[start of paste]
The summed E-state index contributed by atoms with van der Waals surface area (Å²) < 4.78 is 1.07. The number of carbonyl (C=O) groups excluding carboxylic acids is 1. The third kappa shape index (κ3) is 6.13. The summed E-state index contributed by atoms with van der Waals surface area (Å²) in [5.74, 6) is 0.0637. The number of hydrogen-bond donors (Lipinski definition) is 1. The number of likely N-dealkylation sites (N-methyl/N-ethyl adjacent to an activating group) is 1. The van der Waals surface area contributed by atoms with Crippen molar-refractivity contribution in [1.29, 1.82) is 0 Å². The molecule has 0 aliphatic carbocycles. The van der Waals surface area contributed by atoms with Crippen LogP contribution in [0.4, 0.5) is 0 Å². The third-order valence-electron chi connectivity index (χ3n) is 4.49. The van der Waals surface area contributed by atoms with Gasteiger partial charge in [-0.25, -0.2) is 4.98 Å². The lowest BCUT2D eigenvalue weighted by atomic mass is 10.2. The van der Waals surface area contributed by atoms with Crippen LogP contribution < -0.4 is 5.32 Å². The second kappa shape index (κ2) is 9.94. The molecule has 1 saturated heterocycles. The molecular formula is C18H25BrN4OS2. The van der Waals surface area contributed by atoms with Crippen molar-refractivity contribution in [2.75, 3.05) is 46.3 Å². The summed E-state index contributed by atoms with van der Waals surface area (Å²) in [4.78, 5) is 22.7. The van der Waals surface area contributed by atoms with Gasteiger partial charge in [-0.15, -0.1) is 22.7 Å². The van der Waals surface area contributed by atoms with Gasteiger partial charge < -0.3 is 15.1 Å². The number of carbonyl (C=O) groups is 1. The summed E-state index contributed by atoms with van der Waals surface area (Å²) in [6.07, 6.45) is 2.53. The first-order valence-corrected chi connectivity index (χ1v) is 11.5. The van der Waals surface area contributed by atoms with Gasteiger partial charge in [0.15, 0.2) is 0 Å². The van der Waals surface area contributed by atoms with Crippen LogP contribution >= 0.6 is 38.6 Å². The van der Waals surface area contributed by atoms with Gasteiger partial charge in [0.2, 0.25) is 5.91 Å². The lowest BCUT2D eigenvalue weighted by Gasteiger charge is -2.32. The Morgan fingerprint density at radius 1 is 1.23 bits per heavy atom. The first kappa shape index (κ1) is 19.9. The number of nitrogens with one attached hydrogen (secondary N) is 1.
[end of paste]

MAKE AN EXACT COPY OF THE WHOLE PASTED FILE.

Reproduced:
The summed E-state index contributed by atoms with van der Waals surface area (Å²) < 4.78 is 1.07. The number of carbonyl (C=O) groups excluding carboxylic acids is 1. The third kappa shape index (κ3) is 6.13. The summed E-state index contributed by atoms with van der Waals surface area (Å²) in [5.74, 6) is 0.0637. The number of hydrogen-bond donors (Lipinski definition) is 1. The number of likely N-dealkylation sites (N-methyl/N-ethyl adjacent to an activating group) is 1. The van der Waals surface area contributed by atoms with Crippen molar-refractivity contribution in [1.29, 1.82) is 0 Å². The molecule has 0 aliphatic carbocycles. The van der Waals surface area contributed by atoms with Crippen LogP contribution in [0.4, 0.5) is 0 Å². The third-order valence-electron chi connectivity index (χ3n) is 4.49. The van der Waals surface area contributed by atoms with Gasteiger partial charge in [-0.25, -0.2) is 4.98 Å². The lowest BCUT2D eigenvalue weighted by atomic mass is 10.2. The van der Waals surface area contributed by atoms with Crippen LogP contribution < -0.4 is 5.32 Å². The second kappa shape index (κ2) is 9.94. The molecule has 1 saturated heterocycles. The molecular formula is C18H25BrN4OS2. The van der Waals surface area contributed by atoms with Crippen molar-refractivity contribution in [2.75, 3.05) is 46.3 Å². The summed E-state index contributed by atoms with van der Waals surface area (Å²) in [4.78, 5) is 22.7. The van der Waals surface area contributed by atoms with Gasteiger partial charge in [-0.15, -0.1) is 22.7 Å². The van der Waals surface area contributed by atoms with Gasteiger partial charge < -0.3 is 15.1 Å². The number of carbonyl (C=O) groups is 1. The summed E-state index contributed by atoms with van der Waals surface area (Å²) in [6.07, 6.45) is 2.53. The first-order valence-corrected chi connectivity index (χ1v) is 11.5. The van der Waals surface area contributed by atoms with Gasteiger partial charge in [0.15, 0.2) is 0 Å². The van der Waals surface area contributed by atoms with Crippen LogP contribution >= 0.6 is 38.6 Å². The van der Waals surface area contributed by atoms with Gasteiger partial charge in [0.2, 0.25) is 5.91 Å². The lowest BCUT2D eigenvalue weighted by Gasteiger charge is -2.32. The Morgan fingerprint density at radius 1 is 1.23 bits per heavy atom. The first kappa shape index (κ1) is 19.9. The number of nitrogens with one attached hydrogen (secondary N) is 1.